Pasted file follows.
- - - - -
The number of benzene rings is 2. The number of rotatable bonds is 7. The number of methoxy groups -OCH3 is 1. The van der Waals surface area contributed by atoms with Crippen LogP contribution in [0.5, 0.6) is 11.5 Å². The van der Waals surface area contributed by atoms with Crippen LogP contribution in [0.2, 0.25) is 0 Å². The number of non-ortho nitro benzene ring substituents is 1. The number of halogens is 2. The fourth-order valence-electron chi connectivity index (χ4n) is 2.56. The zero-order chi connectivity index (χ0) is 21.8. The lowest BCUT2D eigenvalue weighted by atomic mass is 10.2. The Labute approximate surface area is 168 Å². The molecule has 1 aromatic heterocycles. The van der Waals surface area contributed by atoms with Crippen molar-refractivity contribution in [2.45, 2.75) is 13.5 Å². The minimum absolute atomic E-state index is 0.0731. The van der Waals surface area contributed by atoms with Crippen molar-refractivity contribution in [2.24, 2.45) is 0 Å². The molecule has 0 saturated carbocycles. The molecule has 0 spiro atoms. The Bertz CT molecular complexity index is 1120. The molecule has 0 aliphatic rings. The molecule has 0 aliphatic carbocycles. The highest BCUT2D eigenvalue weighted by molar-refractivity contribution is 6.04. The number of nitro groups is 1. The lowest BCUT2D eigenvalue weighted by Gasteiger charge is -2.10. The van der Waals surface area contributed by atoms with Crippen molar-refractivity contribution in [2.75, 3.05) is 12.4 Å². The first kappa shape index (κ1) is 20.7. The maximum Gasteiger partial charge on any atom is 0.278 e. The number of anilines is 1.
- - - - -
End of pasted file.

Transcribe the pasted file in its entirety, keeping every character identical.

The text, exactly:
The number of benzene rings is 2. The number of rotatable bonds is 7. The number of methoxy groups -OCH3 is 1. The van der Waals surface area contributed by atoms with Crippen LogP contribution in [0.5, 0.6) is 11.5 Å². The van der Waals surface area contributed by atoms with Crippen LogP contribution in [0.2, 0.25) is 0 Å². The number of non-ortho nitro benzene ring substituents is 1. The number of halogens is 2. The fourth-order valence-electron chi connectivity index (χ4n) is 2.56. The zero-order chi connectivity index (χ0) is 21.8. The lowest BCUT2D eigenvalue weighted by atomic mass is 10.2. The Labute approximate surface area is 168 Å². The molecule has 1 aromatic heterocycles. The van der Waals surface area contributed by atoms with Crippen molar-refractivity contribution in [2.45, 2.75) is 13.5 Å². The minimum absolute atomic E-state index is 0.0731. The van der Waals surface area contributed by atoms with Crippen molar-refractivity contribution in [2.24, 2.45) is 0 Å². The molecule has 0 saturated carbocycles. The molecule has 0 spiro atoms. The Bertz CT molecular complexity index is 1120. The molecule has 0 aliphatic rings. The molecule has 0 aliphatic carbocycles. The highest BCUT2D eigenvalue weighted by molar-refractivity contribution is 6.04. The number of nitro groups is 1. The lowest BCUT2D eigenvalue weighted by Gasteiger charge is -2.10. The van der Waals surface area contributed by atoms with Crippen molar-refractivity contribution in [2.75, 3.05) is 12.4 Å². The first kappa shape index (κ1) is 20.7. The maximum Gasteiger partial charge on any atom is 0.278 e. The number of anilines is 1.